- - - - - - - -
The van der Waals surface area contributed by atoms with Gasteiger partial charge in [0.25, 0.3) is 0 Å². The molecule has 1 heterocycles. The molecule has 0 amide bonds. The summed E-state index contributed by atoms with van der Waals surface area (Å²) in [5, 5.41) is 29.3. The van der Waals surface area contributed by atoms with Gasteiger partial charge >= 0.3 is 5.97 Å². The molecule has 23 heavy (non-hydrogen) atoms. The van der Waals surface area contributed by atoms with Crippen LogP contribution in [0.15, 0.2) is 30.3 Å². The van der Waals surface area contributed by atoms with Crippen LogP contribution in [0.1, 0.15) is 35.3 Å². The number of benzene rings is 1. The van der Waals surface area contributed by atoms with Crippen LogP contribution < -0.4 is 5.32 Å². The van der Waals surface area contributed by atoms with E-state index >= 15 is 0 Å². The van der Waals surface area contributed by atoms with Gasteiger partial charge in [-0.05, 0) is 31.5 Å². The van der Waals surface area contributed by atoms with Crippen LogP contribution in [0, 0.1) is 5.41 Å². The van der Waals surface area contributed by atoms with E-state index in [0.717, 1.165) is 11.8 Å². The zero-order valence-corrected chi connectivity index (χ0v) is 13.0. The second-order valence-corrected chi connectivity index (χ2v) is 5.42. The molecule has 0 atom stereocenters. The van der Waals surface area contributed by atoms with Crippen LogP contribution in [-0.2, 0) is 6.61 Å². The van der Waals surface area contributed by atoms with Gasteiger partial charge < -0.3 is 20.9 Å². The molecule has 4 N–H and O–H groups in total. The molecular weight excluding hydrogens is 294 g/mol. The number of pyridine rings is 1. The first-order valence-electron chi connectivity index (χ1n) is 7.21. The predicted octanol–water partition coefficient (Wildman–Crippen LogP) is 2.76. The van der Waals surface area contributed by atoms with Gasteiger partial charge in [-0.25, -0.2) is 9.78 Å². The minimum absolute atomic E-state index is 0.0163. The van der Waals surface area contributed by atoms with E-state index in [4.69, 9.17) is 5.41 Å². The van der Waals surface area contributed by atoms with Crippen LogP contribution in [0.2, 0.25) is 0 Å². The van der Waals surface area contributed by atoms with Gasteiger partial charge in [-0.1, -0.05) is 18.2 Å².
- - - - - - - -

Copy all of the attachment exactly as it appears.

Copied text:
The van der Waals surface area contributed by atoms with Gasteiger partial charge in [0.25, 0.3) is 0 Å². The molecule has 1 heterocycles. The molecule has 0 amide bonds. The summed E-state index contributed by atoms with van der Waals surface area (Å²) in [5, 5.41) is 29.3. The van der Waals surface area contributed by atoms with Gasteiger partial charge >= 0.3 is 5.97 Å². The molecule has 23 heavy (non-hydrogen) atoms. The van der Waals surface area contributed by atoms with Crippen LogP contribution in [0.15, 0.2) is 30.3 Å². The van der Waals surface area contributed by atoms with Crippen LogP contribution in [0.1, 0.15) is 35.3 Å². The number of benzene rings is 1. The van der Waals surface area contributed by atoms with Crippen LogP contribution < -0.4 is 5.32 Å². The van der Waals surface area contributed by atoms with E-state index >= 15 is 0 Å². The van der Waals surface area contributed by atoms with Gasteiger partial charge in [-0.05, 0) is 31.5 Å². The van der Waals surface area contributed by atoms with Crippen LogP contribution in [0, 0.1) is 5.41 Å². The van der Waals surface area contributed by atoms with E-state index in [0.717, 1.165) is 11.8 Å². The zero-order valence-corrected chi connectivity index (χ0v) is 13.0. The second-order valence-corrected chi connectivity index (χ2v) is 5.42. The molecule has 0 atom stereocenters. The van der Waals surface area contributed by atoms with Crippen LogP contribution in [-0.2, 0) is 6.61 Å². The van der Waals surface area contributed by atoms with Gasteiger partial charge < -0.3 is 20.9 Å². The molecule has 4 N–H and O–H groups in total. The molecular weight excluding hydrogens is 294 g/mol. The number of pyridine rings is 1. The first-order valence-electron chi connectivity index (χ1n) is 7.21. The predicted octanol–water partition coefficient (Wildman–Crippen LogP) is 2.76. The van der Waals surface area contributed by atoms with Gasteiger partial charge in [-0.25, -0.2) is 9.78 Å². The minimum absolute atomic E-state index is 0.0163. The van der Waals surface area contributed by atoms with E-state index in [4.69, 9.17) is 5.41 Å². The van der Waals surface area contributed by atoms with Crippen LogP contribution in [0.2, 0.25) is 0 Å². The van der Waals surface area contributed by atoms with Gasteiger partial charge in [-0.1, -0.05) is 18.2 Å².